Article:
4. #24
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    IMO, for business casual look at what is the norm at your workplace and take a step above in formality and make sure your clothes actually fit well. If cargo pants and polo is the norm, go to chinos and quality polo or button up shirt. Switch from sneakers to a PTB or chukka. The change in actual clothing is not that different yet will look much better and may not draw any unwanted notice except "he looks better than before but I can't place why".

    As for street wear, how "streetwear" do you want to go? Hollywood actors can wear whatever they want due to fame but that doesn't mean it would look good on some guy walking down the street. If you want your look outside of work to be vastly different from work clothes then you'll need separate wardrobes for each. My weekend clothes range from business casual to sport coat and tie (which some consider business casual) and I have little interest in "streetwear". I have started going for a workwear look in order to blend in more with some of my younger friends when we go out and I've had an effect on them as they now dress nicer too. We meet somewhere in the middle most of the time we go out. Edgy is hard to pull off, expensive, and ephemeral. At 40, if you're as fit as Daniel Craig, you'll make virtually everything look good if it fits correctly and is age appropriate. I wouldn't necessarily take the SOs advice too seriously as you want to dress for you not someone else. If my wife had her way I'd wear skin-tight denim and boots with no shirt at home and only add a shirt when going out. This would be ridiculous and I'm sure as hell not wearing skin-tight anything.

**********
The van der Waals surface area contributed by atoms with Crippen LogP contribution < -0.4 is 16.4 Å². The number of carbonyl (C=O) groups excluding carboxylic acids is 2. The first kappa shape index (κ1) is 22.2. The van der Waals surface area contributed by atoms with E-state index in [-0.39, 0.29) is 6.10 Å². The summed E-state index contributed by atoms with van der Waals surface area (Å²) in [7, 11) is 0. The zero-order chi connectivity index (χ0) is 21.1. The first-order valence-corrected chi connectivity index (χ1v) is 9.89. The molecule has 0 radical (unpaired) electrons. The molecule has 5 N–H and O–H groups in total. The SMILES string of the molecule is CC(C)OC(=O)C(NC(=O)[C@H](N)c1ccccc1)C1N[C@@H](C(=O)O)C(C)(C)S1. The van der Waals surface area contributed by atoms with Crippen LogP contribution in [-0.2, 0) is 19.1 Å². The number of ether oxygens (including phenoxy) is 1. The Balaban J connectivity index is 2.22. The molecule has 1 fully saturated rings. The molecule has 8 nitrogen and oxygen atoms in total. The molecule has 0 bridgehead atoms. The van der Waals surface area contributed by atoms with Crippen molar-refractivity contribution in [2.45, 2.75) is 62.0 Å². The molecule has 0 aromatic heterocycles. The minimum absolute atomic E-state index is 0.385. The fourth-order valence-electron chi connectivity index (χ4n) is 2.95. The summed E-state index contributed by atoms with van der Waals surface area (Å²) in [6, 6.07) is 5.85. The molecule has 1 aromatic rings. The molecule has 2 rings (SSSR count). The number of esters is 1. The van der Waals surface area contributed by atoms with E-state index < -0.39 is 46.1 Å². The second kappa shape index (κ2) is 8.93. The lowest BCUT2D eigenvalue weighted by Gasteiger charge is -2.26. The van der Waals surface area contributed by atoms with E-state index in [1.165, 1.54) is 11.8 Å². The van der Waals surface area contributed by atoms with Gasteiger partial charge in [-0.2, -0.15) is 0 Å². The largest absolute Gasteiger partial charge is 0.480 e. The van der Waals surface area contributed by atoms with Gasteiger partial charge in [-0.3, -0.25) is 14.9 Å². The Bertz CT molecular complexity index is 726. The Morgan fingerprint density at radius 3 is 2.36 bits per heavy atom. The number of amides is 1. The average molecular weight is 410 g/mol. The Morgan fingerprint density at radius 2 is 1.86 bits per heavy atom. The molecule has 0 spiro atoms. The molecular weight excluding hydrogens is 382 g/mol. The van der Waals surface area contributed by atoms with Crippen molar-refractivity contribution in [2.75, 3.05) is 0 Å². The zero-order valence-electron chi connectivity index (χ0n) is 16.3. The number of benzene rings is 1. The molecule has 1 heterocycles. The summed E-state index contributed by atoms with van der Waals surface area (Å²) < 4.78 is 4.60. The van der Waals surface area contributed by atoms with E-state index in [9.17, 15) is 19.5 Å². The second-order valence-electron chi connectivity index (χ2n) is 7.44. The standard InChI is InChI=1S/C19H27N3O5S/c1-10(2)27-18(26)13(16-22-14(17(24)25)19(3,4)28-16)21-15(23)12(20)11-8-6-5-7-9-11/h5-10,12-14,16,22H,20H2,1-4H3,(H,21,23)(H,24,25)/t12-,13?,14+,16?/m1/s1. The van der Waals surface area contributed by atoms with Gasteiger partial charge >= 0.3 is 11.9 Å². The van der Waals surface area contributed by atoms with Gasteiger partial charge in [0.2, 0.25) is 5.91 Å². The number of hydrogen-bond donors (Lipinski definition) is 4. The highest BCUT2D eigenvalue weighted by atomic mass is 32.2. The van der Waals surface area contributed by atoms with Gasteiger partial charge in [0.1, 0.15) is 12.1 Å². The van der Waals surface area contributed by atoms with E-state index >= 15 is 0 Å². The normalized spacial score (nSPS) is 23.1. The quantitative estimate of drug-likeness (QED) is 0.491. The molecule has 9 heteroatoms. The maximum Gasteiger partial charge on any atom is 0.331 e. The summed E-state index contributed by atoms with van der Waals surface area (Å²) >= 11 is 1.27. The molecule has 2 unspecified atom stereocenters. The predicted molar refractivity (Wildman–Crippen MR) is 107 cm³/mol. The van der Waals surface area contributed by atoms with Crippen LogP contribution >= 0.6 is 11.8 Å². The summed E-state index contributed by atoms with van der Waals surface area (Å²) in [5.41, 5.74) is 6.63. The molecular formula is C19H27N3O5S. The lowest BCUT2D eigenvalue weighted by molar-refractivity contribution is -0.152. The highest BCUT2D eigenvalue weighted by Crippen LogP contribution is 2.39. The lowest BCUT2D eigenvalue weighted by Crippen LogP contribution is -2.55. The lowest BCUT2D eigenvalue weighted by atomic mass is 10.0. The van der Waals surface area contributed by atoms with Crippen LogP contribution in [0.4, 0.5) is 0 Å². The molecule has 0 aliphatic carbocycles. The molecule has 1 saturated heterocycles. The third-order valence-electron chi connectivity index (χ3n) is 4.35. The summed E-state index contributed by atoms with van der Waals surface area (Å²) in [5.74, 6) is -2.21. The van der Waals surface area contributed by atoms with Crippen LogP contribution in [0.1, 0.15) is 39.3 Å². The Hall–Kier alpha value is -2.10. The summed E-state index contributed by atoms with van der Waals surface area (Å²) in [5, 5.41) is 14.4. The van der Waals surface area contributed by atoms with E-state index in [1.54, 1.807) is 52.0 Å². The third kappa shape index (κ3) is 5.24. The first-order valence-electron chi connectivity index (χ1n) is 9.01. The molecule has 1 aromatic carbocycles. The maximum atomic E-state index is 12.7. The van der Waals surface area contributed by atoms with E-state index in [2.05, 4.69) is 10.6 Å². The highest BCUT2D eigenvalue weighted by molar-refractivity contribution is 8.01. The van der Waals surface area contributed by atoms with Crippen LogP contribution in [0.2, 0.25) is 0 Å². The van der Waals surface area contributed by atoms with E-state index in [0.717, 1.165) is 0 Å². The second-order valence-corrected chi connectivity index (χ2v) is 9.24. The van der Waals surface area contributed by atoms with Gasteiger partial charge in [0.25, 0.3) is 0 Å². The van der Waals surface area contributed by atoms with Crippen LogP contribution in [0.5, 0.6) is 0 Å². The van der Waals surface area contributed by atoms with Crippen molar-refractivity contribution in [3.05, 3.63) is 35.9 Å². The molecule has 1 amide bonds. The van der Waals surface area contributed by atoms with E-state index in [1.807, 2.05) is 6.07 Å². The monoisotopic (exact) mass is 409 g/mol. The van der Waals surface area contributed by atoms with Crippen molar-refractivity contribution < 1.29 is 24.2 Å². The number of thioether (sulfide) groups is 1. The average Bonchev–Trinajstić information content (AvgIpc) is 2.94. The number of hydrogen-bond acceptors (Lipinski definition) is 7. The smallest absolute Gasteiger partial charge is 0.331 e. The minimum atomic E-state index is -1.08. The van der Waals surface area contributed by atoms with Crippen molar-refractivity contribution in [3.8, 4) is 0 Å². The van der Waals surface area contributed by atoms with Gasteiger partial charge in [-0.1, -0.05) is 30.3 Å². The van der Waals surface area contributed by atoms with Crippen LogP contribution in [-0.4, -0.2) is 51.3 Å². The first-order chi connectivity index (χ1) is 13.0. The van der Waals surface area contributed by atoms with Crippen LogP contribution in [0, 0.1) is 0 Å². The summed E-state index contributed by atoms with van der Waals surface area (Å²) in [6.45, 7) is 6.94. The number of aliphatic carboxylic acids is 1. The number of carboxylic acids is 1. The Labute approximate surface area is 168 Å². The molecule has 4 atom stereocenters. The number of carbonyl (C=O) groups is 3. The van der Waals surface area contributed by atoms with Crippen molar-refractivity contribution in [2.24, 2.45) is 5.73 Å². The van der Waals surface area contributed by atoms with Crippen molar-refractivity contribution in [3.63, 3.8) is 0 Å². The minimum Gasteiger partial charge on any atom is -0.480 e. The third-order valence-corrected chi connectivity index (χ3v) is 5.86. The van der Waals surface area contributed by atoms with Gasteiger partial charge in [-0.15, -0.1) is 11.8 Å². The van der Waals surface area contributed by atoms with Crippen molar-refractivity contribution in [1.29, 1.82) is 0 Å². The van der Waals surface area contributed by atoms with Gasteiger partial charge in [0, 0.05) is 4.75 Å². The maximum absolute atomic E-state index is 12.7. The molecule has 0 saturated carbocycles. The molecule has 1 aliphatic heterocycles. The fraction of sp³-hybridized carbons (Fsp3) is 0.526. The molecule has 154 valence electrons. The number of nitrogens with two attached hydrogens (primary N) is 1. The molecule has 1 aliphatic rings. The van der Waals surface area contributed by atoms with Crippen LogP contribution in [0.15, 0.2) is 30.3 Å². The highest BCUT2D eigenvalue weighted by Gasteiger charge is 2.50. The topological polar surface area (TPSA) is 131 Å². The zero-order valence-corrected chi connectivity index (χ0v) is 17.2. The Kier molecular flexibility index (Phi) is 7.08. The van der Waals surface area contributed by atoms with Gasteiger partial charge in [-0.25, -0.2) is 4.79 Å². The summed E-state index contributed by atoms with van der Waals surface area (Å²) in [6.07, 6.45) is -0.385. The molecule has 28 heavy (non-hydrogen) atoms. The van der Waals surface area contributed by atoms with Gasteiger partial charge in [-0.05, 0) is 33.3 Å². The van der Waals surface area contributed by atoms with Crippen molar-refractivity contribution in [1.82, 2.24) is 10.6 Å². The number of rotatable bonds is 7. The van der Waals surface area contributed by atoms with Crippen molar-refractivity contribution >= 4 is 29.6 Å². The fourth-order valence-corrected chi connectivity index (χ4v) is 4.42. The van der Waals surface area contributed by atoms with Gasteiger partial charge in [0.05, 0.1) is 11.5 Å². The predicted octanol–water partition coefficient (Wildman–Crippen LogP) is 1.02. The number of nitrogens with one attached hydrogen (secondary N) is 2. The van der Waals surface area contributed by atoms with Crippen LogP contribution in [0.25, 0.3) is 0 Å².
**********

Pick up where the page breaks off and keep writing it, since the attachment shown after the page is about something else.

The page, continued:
Basic classic pieces for work and home to start, branching out from that as you decide which direction you want to take your personal style. Joe has tons of looks on the site and if something there excites you, try it out. You could probably buy the $1500 wardrobe and add a few pieces in more colors for each option and never need to buy anything else if you wanted.

  5. #25
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    Quote Originally Posted by elpenguinoloco View Post
    It sounds like this is what the OP is getting at -- having a lot of things but having a tough time putting it all into one package.
    Yes and yes. Thank you everyone, it has been very fun today (not getting any work done however) reading replies, as if we were all having a beer, and then searching out what you've suggested.

    Very cool.

  6. #26
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    Thank you Winghus - great advice.

  7. #27
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    @Fantasma Thanks! That was indeed what I was referring to.